In our recent review of the Lenovo IdeaPad U350, we couldn’t help but notice that the system occasionally presented pop-up ads for the Carbonite online storage service. We’ve seen some obtrusive promotions for trials before, but this was a new low. Carbonite’s popup box showed up seemingly at random in the bottom right corner of the screen, and could not be disabled or closed except by uninstalling the software. This got us thinking: Given the amount of money changing hands for this type of product placement on today’s notebooks, where could the trend lead? Where does a notebook maker draw the line? We have some ideas, and we can’t help but wonder if they might be right around the corner. While we have no evidence that any of these types of ad placements are being developed, we wouldn’t be surprised to see them in the future. Be afraid. Three-Finger Salute Ad Every time you press Ctrl-Alt-Del—usually out of frustration because a program is not responding—you may soon see an ad pop up that’s contextually relevant. Say, a mini billboard for Excedrin to relieve your PC-induced headaches.
The Boot Buddy Ad Although Windows 7 is faster in some cases than Vista when it comes booting into the OS, 40 or more seconds is plenty of time to kill. So why not enjoy some display ads while you wait? Snickers would make an ideal sponsor. Not going anywhere for a while?
Next Page >> Start Button Naming Rights We all know where the Start button is, so why does it need to have the Windows Logo on it? It could be put to much better use as ad space. Any number of company logos would fit nicely in this circle, especially something that looks pressable—like the Staples Easy button.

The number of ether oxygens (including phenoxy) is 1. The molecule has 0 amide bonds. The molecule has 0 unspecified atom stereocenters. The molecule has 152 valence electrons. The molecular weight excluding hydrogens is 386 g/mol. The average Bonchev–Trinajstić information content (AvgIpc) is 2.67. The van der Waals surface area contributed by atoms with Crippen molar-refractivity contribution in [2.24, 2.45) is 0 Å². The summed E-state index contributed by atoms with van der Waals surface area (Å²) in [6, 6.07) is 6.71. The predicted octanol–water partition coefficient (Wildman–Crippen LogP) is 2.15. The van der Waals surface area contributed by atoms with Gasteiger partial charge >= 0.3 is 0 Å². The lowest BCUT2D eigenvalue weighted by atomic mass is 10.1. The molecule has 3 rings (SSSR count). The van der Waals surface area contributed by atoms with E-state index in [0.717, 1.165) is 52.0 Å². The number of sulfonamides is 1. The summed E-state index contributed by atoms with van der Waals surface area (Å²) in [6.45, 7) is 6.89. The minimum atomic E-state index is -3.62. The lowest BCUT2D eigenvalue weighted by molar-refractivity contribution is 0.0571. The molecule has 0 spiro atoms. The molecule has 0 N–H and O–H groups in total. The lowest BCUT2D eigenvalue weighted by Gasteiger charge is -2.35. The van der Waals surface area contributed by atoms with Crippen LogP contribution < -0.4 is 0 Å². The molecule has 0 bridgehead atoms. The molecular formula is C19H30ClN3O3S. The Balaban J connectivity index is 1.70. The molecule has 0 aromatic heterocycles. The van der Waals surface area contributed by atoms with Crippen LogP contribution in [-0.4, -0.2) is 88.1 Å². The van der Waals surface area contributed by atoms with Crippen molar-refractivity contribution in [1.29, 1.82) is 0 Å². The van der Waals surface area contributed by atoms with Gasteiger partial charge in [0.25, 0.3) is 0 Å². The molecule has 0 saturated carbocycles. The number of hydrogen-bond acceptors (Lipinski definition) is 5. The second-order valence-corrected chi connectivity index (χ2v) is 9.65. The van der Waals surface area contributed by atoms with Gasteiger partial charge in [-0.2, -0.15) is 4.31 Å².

Battery Meter Presented By To get an idea of how much juice you have left, you have to hover over the battery icon in your tray. So why not place a tiny ad in the box that appears above the battery meter? And the promotion would likely pertain to endurance. So right next to “2 hours and 35 minutes” remaining you might see “Presented by Red Bull”...or “Viagra.”
Taskbar Offers Unless you have a dozen programs open at once, there’s a lot of extra real estate on the taskbar, particularly now that Windows 7 groups windows from the same program together. Why should that area be wasted? Advertisers can place rich media and interactive messages in that space, which could disappear if the taskbar fills up. Imagine the Geico money wad, featuring interactive eyes that follow your pointer around the desktop and play Rockwell’s “Somebody’s Watching Me” every time you switch tasks.